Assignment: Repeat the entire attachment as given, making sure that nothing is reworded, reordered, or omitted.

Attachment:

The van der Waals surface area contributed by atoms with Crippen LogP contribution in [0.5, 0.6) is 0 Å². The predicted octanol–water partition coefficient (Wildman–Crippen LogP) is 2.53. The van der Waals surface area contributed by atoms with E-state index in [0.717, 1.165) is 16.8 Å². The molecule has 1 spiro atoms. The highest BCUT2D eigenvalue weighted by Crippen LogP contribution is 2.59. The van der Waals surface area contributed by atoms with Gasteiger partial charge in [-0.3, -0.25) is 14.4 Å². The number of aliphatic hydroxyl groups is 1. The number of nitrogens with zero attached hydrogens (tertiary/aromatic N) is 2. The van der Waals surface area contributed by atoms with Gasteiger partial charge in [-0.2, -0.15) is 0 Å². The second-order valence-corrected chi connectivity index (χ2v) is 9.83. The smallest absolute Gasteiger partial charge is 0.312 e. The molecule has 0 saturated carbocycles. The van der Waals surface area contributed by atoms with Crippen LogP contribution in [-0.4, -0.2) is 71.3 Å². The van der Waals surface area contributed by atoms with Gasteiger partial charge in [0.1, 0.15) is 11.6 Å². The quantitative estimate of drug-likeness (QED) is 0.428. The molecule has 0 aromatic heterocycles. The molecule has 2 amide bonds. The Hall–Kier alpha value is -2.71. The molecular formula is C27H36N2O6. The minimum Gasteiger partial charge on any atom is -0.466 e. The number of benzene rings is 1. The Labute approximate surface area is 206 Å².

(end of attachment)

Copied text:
The van der Waals surface area contributed by atoms with Crippen LogP contribution in [0.5, 0.6) is 0 Å². The predicted octanol–water partition coefficient (Wildman–Crippen LogP) is 2.53. The van der Waals surface area contributed by atoms with E-state index in [0.717, 1.165) is 16.8 Å². The molecule has 1 spiro atoms. The highest BCUT2D eigenvalue weighted by Crippen LogP contribution is 2.59. The van der Waals surface area contributed by atoms with Gasteiger partial charge in [-0.3, -0.25) is 14.4 Å². The number of aliphatic hydroxyl groups is 1. The number of nitrogens with zero attached hydrogens (tertiary/aromatic N) is 2. The van der Waals surface area contributed by atoms with Gasteiger partial charge in [-0.2, -0.15) is 0 Å². The second-order valence-corrected chi connectivity index (χ2v) is 9.83. The smallest absolute Gasteiger partial charge is 0.312 e. The molecule has 0 saturated carbocycles. The van der Waals surface area contributed by atoms with Crippen LogP contribution in [-0.4, -0.2) is 71.3 Å². The van der Waals surface area contributed by atoms with Gasteiger partial charge in [0.1, 0.15) is 11.6 Å². The quantitative estimate of drug-likeness (QED) is 0.428. The molecule has 0 aromatic heterocycles. The molecule has 2 amide bonds. The Hall–Kier alpha value is -2.71. The molecular formula is C27H36N2O6. The minimum Gasteiger partial charge on any atom is -0.466 e. The number of benzene rings is 1. The Labute approximate surface area is 206 Å².